The decision by TV executives, producers, newspaper editors and reporters to use an illegally obtained document to broadcast incendiary accusations to the public, represents the critical point at which the media essentially 'entered' the state's investigation. Nothing had been established, no charges had been made. But yet headlines went around the world linking Jackson's name to something that even the suggestion of - destroys.
On August 25, Dimond, with an overtly 'he's guilty' slant, told an audience of approximately 6.1 million (Nielsen figures), that the report Hard Copy had " exclusively "obtained was " extremely graphic and detailed.right down to the sexual act." Splash, busy fielding offers for copies from LA to Tel Aviv at $750 a time, ensured that the next day every television screen in America tuning in to either NBC, ABC, CNN, would have seen the words written by the social worker who conducted Jordan's interview, " while laying next to each other in bed, Mr Jackson put his hand under [the child's] shorts, " flashing up on their screens.
In those first early days, the real damage to Jackson came not from the police, but from the media roar created by 24-hour rotation of the same allegations, the same pictures, the same soundbites. This roar, would allocate air-time only to the most lurid details of the accusations. The broadcasting of the DCFS report on prime-time television as well as accelerating the pace of the Jackson story, also clearly directed the public to form an opinion based only on an accusation - not proven fact.
The facts were these:
Jordan Chandler, the child at the centre of the allegations, whose family first befriended Jackson in May 1992, categorically denied being molested by Jackson until he was removed from the custody of his mother, June Chandler. Up until August 1993, the only person accusing Jackson of anything, was his father - Evan Chandler.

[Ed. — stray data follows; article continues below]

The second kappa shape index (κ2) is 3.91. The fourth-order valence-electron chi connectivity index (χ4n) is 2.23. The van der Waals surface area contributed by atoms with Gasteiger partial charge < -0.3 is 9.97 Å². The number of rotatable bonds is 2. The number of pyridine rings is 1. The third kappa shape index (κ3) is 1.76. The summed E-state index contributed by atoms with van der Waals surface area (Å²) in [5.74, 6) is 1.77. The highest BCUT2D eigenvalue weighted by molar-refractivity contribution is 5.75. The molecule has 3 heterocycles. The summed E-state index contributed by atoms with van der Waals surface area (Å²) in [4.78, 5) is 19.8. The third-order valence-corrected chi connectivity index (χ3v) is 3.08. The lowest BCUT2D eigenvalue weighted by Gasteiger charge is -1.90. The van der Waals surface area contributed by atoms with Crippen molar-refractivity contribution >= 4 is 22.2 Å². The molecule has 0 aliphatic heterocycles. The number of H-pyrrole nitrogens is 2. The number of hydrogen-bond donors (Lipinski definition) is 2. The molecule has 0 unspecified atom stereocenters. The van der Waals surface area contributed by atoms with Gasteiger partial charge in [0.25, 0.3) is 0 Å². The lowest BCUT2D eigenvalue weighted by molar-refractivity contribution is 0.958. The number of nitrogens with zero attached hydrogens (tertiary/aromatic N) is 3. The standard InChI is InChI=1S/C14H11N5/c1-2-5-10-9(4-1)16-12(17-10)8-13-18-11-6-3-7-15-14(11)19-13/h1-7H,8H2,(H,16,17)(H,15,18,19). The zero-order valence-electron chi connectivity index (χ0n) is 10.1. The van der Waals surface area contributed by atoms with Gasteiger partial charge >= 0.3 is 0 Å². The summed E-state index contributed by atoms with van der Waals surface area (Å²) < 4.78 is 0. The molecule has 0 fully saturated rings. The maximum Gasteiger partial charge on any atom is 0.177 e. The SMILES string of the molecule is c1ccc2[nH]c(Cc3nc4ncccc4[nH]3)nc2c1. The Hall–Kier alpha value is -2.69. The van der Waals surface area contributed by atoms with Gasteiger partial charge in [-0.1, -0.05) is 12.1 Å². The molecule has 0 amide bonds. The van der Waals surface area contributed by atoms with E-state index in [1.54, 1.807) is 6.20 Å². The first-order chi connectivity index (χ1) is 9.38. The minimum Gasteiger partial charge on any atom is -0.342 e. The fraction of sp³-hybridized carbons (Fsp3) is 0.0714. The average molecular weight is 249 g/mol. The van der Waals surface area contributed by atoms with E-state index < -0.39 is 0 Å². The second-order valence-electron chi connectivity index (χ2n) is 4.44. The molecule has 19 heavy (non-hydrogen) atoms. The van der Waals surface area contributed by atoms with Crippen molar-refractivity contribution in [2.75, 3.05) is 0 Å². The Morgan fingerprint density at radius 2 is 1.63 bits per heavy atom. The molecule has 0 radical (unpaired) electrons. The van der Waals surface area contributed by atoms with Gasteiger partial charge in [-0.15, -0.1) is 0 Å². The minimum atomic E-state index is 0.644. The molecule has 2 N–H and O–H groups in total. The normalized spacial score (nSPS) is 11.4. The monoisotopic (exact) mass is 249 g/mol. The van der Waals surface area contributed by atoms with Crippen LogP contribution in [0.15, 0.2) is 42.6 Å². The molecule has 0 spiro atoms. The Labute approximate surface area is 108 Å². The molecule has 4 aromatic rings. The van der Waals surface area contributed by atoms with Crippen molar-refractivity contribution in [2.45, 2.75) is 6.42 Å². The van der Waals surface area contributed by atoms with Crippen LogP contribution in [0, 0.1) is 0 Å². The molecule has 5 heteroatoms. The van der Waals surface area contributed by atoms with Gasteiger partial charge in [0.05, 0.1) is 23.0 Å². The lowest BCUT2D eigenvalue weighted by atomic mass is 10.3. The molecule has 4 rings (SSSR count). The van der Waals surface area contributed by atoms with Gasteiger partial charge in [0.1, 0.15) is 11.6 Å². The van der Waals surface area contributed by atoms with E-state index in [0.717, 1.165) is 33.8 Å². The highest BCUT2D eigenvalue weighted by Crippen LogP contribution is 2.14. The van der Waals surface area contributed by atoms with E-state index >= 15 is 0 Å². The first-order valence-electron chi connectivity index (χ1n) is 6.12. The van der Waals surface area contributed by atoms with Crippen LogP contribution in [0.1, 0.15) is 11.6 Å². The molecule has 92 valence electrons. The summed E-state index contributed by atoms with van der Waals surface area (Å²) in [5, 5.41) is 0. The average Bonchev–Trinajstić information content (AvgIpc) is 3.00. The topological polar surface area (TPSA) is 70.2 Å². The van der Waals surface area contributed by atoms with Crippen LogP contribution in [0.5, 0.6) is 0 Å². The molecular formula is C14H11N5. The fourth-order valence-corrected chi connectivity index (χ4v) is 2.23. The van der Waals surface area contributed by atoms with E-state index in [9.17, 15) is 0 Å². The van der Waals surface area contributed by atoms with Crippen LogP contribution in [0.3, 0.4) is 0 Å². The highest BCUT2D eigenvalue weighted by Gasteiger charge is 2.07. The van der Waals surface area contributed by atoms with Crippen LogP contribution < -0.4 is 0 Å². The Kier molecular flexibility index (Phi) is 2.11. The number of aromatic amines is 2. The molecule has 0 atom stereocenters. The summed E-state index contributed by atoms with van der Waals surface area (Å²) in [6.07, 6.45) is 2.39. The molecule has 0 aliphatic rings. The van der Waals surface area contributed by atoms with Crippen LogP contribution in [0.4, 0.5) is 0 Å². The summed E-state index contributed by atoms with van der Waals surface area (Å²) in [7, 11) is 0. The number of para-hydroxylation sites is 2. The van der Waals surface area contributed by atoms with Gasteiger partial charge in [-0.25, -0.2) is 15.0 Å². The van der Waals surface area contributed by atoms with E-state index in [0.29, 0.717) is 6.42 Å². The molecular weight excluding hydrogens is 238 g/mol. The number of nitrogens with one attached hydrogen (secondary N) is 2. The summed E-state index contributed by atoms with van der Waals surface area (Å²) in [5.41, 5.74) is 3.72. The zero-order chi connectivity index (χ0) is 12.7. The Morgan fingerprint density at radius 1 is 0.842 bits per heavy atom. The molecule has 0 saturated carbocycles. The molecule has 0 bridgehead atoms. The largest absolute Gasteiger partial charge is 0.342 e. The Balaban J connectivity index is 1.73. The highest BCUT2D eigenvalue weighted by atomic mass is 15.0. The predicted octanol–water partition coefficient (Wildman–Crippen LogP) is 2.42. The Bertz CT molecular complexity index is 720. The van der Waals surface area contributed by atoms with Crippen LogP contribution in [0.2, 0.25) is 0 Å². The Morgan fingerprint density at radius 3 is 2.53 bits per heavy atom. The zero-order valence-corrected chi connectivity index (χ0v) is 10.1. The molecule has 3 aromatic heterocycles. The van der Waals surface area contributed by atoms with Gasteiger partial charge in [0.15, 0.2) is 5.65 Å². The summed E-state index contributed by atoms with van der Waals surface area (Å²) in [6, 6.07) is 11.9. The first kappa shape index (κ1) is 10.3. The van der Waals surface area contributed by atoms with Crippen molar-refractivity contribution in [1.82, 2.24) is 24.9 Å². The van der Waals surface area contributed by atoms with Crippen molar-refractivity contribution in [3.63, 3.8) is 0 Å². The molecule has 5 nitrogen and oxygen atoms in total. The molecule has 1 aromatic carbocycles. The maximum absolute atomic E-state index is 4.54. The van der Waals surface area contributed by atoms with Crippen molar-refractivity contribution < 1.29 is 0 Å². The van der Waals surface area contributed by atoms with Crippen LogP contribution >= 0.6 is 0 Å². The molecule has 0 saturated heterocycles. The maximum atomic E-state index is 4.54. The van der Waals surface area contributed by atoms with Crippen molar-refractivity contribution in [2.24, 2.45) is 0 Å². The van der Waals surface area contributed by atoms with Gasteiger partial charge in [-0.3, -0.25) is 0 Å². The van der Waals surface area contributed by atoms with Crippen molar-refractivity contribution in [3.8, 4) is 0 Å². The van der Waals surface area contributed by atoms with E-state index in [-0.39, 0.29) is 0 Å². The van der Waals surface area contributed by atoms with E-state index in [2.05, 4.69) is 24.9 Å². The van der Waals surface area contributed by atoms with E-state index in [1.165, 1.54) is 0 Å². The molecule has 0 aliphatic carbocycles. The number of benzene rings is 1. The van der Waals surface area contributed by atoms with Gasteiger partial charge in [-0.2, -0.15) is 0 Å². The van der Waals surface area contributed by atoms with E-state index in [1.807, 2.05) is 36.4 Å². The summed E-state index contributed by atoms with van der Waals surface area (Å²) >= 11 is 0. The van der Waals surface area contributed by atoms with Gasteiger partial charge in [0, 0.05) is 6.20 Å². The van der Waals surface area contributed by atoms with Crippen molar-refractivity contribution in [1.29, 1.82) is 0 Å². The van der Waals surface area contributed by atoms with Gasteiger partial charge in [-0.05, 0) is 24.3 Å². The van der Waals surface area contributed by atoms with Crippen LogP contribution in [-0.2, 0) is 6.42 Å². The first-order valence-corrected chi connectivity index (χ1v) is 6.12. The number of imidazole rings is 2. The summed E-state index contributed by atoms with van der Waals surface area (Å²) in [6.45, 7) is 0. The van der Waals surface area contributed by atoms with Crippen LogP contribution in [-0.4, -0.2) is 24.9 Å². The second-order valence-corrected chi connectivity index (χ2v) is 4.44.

The relationship between Jordan's divorced parents, already fractious, deteriorated rapidly when Evan's attempts to convince Jackson to buy him a house failed. It was only after this rejection that Evan first raised the issue of molestation. And it was only when Jordan was under the physical control of Evan - a man who would seriously assault his own son in 2006 - that he would then accuse Jackson.
Evan, a dentist, who at one point only narrowly avoided losing his licence after the Board of Dental Examiner's found his work revealed "gross inefficiency " and who aspired to a full time career as a scriptwriter - owed his ex-wife $ 68,000 in child support and had shown little interest in Jordan until he became aware of Jackson's friendship with his son. In 1994, Mary A. Fischer quoted Dave Schwartz, Jordan's step-father, as saying he believed Evan's reasons for insisting Jackson had molested his son were because [Evan] " wants money."
June Chandler, until told by the police in late August '93 that Jackson 'fit the profile of a pedophile,' repeatedly stated that she did not believe Evan's accusations. Her lawyer at the time, Michael Freeman, would tell Frontline in November 1993 (aired Febuary '94) that June 'changed' her mind when she became afraid she would be prosecuted for parental neglect.
The existence of considerable collateral evidence, in the form of tape recordings Schwartz secretly made of conversations between him and Evan between June and July 1993, as well as eye-witness statements, support the view that it was when Evan engaged the services of Barry Rothman - a Los Angeles lawyer with a savage reputation and code violations from the California State Bar against his name - that Evan actualized his intention to extort Jackson.